Ottawa: The Canadian Armed Forces (CAF) have announced that permanent residents, which includes a large number of Indians, will now be allowed to enlist, as the military struggles with low recruitment levels, according to a media report.
The move also comes five years after the Royal Canadian Mounted Police (RCMP) announced that they're changing their "outdated recruitment process" which will allow permanent residents who have lived in Canada for 10 years to apply as per the report.
According to the Royal United Services Institute of Nova Scotia, a non-profit organisation of retired and active CAF members, permanent residents were previously only qualified under the Skilled Military Foreign Applicant (SMFA) entry program, which was "open for individuals... that would reduce training costs or fill a special need... such as a trained pilot or a doctor."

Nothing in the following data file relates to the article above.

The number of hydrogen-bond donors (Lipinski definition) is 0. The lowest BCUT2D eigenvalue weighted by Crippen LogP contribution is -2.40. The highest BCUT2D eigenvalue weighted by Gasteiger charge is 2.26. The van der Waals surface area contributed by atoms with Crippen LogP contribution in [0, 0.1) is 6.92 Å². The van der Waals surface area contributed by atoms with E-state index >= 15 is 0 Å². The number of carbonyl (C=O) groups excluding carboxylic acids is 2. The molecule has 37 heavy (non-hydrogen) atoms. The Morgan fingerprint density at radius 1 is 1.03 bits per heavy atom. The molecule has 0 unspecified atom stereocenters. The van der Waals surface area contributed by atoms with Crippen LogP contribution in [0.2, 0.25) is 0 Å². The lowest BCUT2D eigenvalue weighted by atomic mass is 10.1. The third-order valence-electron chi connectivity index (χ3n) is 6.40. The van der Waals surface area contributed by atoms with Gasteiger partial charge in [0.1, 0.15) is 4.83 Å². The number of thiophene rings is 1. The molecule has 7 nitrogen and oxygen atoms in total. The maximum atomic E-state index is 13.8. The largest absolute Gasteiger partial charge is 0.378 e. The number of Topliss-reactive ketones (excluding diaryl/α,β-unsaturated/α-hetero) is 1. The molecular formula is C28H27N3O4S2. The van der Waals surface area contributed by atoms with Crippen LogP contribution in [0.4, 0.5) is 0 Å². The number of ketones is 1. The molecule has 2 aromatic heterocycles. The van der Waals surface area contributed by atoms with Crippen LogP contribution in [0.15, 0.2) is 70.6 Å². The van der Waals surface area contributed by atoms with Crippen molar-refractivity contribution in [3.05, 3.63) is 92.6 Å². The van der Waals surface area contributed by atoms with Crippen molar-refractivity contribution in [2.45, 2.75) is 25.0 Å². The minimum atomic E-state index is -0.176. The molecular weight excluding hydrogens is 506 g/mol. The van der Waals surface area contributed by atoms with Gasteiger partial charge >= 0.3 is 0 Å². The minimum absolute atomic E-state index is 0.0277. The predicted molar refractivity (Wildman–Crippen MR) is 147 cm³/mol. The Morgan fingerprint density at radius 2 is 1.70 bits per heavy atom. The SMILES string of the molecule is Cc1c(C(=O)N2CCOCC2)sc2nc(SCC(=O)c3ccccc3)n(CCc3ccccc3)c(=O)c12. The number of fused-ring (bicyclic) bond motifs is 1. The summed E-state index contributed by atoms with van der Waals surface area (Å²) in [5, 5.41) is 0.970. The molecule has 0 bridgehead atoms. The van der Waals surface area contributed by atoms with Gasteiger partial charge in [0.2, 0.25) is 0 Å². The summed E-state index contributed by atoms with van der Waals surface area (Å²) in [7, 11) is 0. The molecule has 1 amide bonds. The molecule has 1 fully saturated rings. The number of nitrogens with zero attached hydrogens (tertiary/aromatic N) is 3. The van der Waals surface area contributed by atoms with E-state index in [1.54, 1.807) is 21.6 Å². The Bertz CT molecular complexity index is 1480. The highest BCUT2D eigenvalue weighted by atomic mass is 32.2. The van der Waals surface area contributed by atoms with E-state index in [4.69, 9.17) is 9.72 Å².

Right now, candidates must be citizens of Canada, over 18 years old (or 16, providing they have parental consent), and have a grade 10 or grade 12 education depending on if they plan to enlist as an officer.
The CAF sounded an alarm over a severe shortage of recruits to fill thousands of vacant positions, meeting about half the number of applicants it needs per month to meet the goal of adding 5,900 members this year.
While the armed forces haven't said whether the recent move was made to boost recruitment, Christian Leuprecht, a professor at the Royal Military College of Canada, says that it makes good sense.
"In the past, the CAF has had the luxury of being able to limit itself to citizens because it has had enough applicants. This is no longer the case," Leuprecht told in an email.
"The CAF had resisted opening up the ranks to permanent residents because it does create additional burdens and risks, in terms of security clearances, for instance." But recruiting non-citizens isn't by any means something new, he points out, arguing many other countries have done this for years.